- Participants at a recent technology summit examined the challenges and opportunities for applying and scaling up emerging technologies to monitoring forests and preventing illegal logging.
- Unmanned aerial vehicles, ground sensors, satellite imagery, and crowdsourcing apps can all empower people to monitor and defend forests in ways that were previously impossible.
- Better information must lead to action, including increasing funding, engaging local communities and governments, communicating results, and understanding the local context to identify and apply the most cost-effective tools.
Forest defenders—from indigenous groups to government authorities—continue to struggle in stopping illegal logging. Faced with scant resources, rampant corruption and vast tracts of difficult terrain to monitor, being an effective forest manager is often an impossible task.
So they’re turning to a growing suite of forest-monitoring technologies. These tools, which are in various stages of development and deployment, are providing bird’s eye forest views and remote detection that was the stuff of science fiction just 10 years ago.
World Resources Institute (WRI)* recently hosted a technology summit, “Perimeter Defense: Innovative Technologies for Detecting and Preventing Illegal Logging”, in San Francisco to examine the challenges of monitoring forests and preventing illegal logging, as well as how to scale up effective deployment of technology. Participants discussed some of the most cutting-edge technologies with current and potential application to forest monitoring, including:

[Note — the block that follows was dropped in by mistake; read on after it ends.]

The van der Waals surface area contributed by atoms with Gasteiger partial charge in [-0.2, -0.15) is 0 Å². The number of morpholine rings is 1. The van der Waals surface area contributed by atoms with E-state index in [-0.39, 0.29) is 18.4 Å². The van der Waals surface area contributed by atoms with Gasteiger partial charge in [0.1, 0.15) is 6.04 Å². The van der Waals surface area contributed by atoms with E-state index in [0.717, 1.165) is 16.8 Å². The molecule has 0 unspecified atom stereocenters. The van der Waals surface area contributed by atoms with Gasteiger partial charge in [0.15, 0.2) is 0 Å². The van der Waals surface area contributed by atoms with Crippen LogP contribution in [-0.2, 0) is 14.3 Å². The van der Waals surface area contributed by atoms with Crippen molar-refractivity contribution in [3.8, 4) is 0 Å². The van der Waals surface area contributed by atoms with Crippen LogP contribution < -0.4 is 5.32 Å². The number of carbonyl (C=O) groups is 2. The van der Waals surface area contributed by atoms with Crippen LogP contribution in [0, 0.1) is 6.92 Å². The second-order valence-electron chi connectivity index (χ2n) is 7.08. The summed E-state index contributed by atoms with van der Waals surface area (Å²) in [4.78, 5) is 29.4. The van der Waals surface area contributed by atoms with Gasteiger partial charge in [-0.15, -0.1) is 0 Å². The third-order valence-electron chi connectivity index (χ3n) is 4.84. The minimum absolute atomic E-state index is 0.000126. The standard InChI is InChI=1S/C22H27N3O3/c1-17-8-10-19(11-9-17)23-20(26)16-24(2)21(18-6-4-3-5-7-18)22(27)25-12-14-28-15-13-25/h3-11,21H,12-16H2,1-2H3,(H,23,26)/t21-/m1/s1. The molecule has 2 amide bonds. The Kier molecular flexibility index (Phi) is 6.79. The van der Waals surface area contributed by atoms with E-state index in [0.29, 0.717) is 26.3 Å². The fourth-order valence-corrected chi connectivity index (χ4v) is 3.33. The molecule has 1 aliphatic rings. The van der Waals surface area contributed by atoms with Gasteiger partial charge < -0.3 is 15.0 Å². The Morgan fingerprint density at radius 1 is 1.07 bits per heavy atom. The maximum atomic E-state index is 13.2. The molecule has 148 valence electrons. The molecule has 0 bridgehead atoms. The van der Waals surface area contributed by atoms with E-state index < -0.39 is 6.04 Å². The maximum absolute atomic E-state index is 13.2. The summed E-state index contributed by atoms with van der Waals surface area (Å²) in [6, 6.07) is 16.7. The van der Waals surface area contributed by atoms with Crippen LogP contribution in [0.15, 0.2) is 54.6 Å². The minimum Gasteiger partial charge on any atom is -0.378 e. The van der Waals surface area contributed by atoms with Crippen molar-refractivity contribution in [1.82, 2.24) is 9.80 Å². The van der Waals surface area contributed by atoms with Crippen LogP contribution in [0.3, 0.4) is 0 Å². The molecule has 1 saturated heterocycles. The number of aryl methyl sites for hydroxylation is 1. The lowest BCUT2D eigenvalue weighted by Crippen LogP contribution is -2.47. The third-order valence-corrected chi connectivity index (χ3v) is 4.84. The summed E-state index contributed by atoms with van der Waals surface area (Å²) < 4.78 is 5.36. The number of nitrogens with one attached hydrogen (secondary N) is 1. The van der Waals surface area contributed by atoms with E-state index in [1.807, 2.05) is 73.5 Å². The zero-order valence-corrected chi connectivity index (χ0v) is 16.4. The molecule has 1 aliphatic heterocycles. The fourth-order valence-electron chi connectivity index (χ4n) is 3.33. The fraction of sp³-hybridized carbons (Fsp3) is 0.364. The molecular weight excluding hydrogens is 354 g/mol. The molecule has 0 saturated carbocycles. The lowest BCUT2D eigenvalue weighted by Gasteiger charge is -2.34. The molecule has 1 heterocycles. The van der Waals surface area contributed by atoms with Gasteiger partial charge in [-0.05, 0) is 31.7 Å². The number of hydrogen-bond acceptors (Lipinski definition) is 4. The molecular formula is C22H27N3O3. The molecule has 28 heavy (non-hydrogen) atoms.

Unmanned Aerial Vehicles (UAVs)
Better known as “drones,” UAVs have endless non-military applications, including wildlife conservation, traffic and natural disaster management, territory mapping and forest carbon stock measurement. Guatemala’s National Council of Protected Areas (CONAP), for example, has been exploring the use of drones to monitor and enhance patrolling of the country’s protected areas. Indigenous communities in Peru and in Guyana, with the help of Digital Democracy, are using drones to map their territory and detect illegal logging and mining activities.
Trailguard and AmbushCam are security systems that use visual and thermal cameras and infrared sensors to capture photos of intruders into protected areas, and immediately transmit these photos to authorities. The devices, which are used for detecting wildlife poachers, are strategically placed at chokepoints and in areas of known traffic and can help authorities to take immediate action.
Similarly, Rainforest Connection has developed an audio detection device from repurposed cellphones and solar panels that can be hidden in tree canopies to pick up errant noises, such as chainsaws, trucks and motorcycles. The device is paired with an alert system that instantaneously notifies users when a suspect noise is detected. The system is still undergoing development, but has shown success in pilot tests in Indonesia, Cameroon and Brazil.